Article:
Many of the customs of Halloween have come down to us from the early ages, and the present Halloween is a combination of various ceremonial days of long ago. The early Romans held a yearly feast in honor of Pomona, the goddess of fruits, and from this festival at the close of harvest, when nuts and fruits were used in abundance, was acquired the popularity of nuts and apples for Halloween revels.

Several centuries before the coming of Christ, the people of ancient Gaul and Britain were largely influenced by priests called Druids. The Druids were very superstitious and had many strange rites for reading the future and obtaining benefits for their people. From their ceremonies after the gathering of the harvest, and from, their worship of the sun that he might return and bring them heat for their crops, are derived customs still practiced on Halloween.

The Druids believed that on the last night of the old year, which came when the cattle were brought in from the pastures for the winter, the thirty-first of October, the lord of death gathered together the souls of all those who died during the year. These souls had been condemned to live in various animals and on this night it was decreed what animals they should inhabit during the coming year. This was not only a time of festival, but the presence of the gathered souls called for mystic rites.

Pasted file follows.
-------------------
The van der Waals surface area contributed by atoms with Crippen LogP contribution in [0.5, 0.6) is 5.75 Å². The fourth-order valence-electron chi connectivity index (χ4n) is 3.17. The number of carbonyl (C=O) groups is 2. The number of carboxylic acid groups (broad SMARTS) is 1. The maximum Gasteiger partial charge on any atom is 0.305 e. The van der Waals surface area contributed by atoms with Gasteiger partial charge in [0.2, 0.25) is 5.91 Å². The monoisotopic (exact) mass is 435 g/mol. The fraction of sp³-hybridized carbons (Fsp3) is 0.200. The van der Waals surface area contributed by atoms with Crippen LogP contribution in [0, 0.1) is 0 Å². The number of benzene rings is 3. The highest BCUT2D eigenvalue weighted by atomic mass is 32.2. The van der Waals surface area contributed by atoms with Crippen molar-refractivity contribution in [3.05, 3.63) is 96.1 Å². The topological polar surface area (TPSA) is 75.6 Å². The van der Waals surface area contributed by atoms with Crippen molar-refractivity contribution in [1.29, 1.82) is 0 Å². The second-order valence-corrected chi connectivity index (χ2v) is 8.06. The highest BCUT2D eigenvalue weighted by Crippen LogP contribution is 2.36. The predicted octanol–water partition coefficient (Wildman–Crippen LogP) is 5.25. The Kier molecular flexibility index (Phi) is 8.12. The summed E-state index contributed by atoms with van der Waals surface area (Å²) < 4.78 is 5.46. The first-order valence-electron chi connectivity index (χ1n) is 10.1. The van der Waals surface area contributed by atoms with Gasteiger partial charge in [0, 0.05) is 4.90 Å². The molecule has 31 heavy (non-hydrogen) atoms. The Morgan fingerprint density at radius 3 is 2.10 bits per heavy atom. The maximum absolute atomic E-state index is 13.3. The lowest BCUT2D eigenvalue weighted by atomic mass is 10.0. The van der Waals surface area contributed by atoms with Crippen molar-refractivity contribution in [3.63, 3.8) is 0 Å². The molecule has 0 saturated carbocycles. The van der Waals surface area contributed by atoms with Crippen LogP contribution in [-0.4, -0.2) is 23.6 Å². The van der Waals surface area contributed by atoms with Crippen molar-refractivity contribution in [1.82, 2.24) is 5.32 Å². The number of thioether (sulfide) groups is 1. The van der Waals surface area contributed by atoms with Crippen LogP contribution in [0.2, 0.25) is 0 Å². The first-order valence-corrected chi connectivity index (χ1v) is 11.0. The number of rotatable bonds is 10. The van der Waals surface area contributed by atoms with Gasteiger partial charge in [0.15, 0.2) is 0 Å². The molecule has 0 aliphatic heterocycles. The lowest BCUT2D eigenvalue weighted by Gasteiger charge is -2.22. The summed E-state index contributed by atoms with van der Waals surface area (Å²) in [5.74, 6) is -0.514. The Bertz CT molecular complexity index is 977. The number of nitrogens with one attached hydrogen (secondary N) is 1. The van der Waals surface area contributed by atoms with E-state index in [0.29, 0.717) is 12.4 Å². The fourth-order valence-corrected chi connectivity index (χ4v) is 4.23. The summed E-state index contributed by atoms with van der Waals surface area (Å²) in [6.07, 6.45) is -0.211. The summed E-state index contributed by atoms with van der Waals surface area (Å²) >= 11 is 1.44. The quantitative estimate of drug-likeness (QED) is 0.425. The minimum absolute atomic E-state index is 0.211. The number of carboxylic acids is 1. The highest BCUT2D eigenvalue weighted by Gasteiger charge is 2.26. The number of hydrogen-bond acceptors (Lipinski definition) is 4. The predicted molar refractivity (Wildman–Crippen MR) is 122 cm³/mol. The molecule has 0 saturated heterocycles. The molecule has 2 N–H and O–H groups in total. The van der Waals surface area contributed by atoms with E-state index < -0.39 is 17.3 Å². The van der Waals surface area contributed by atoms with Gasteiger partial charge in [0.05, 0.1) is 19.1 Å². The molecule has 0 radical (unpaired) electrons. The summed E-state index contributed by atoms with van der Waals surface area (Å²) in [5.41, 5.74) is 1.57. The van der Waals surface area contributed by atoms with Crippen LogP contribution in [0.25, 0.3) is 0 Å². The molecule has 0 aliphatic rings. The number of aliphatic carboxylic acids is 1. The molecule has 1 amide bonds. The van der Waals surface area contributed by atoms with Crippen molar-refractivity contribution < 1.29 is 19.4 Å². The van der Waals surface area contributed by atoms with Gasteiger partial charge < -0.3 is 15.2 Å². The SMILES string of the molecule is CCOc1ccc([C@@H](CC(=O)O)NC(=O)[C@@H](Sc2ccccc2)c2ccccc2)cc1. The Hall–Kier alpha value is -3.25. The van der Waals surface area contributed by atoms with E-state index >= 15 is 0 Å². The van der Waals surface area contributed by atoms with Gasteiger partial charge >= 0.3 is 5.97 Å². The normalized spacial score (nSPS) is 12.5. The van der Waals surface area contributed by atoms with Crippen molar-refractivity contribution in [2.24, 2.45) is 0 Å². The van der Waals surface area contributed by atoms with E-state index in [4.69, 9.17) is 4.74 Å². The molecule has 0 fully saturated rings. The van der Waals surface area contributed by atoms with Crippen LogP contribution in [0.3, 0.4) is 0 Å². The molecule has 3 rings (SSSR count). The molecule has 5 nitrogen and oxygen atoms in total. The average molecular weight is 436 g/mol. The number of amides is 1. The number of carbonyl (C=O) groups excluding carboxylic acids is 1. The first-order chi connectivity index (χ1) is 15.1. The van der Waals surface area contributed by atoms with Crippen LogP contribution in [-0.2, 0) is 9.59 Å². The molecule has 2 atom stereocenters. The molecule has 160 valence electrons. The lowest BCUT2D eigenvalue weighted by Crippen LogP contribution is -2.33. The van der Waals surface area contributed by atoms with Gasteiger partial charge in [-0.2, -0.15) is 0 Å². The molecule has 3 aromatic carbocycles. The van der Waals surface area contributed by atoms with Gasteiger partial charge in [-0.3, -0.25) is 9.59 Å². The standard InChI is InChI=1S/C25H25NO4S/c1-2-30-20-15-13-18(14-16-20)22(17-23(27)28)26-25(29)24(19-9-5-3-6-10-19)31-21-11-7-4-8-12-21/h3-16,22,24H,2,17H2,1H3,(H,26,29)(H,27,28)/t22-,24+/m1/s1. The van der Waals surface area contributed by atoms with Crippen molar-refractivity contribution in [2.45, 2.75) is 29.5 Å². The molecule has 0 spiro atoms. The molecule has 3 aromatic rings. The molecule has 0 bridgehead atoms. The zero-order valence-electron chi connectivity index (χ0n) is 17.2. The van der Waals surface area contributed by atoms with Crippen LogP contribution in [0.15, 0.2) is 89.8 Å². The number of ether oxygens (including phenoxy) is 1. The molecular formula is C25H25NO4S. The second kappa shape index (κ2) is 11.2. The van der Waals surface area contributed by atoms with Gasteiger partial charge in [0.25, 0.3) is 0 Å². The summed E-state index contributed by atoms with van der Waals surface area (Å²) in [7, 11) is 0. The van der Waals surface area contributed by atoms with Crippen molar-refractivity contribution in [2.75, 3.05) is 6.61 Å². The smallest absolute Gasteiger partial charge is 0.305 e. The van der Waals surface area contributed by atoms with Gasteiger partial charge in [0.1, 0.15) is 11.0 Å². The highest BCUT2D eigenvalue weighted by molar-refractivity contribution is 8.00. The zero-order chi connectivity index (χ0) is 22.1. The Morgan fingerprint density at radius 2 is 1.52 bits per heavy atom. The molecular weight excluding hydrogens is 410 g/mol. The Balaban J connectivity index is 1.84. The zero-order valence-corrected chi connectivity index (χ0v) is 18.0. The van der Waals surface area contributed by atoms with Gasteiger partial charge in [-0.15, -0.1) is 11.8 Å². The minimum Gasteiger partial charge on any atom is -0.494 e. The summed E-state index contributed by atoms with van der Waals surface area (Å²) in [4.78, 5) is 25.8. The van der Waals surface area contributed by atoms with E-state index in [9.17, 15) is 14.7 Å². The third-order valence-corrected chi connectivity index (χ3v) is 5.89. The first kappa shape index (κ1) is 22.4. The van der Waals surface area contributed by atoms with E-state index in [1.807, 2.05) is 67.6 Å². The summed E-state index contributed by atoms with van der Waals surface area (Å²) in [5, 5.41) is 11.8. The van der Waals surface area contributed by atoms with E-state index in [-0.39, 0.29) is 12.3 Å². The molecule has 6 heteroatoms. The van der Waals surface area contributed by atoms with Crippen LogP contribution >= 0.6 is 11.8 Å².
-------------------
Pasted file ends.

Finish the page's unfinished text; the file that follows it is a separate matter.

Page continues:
Centuries later, when the Christians were no longer persecuted, a day was set apart as All Saints’ Day in memory of all departed saints, whose number was so large they could not be given special days. This became a time of merrymaking that people might forget the thought of death and the malign influences that were supposed to be abroad. This anniversary came upon the first of May, but later it was changed to November the first, and the autumn festival of the Druids became All Saints’ Day. The superstitious people of Ireland, England and Scotland yearly observed this day, and since it was in memory of the dead they believed that upon this night spirits were abroad, accompanied by witches, goblins and ghosts, who went about playing ill pranks. Spells and charms were supposed to have unusual power and many tests were made to read the future and show the guidings of fate. Robert Burns, in his poems, recounts many of the customs and ceremonies of All Saints’ Day.

Though spirits, witches, fairies, ghosts and goblins are no longer supposed to trouble us at this time, Halloween, the Hallowed Even of All Saints’ Day, is still a time of merrymaking, pranks and mischief, when many of the ancient customs of early days are enjoyed by the boys and girls of the present.

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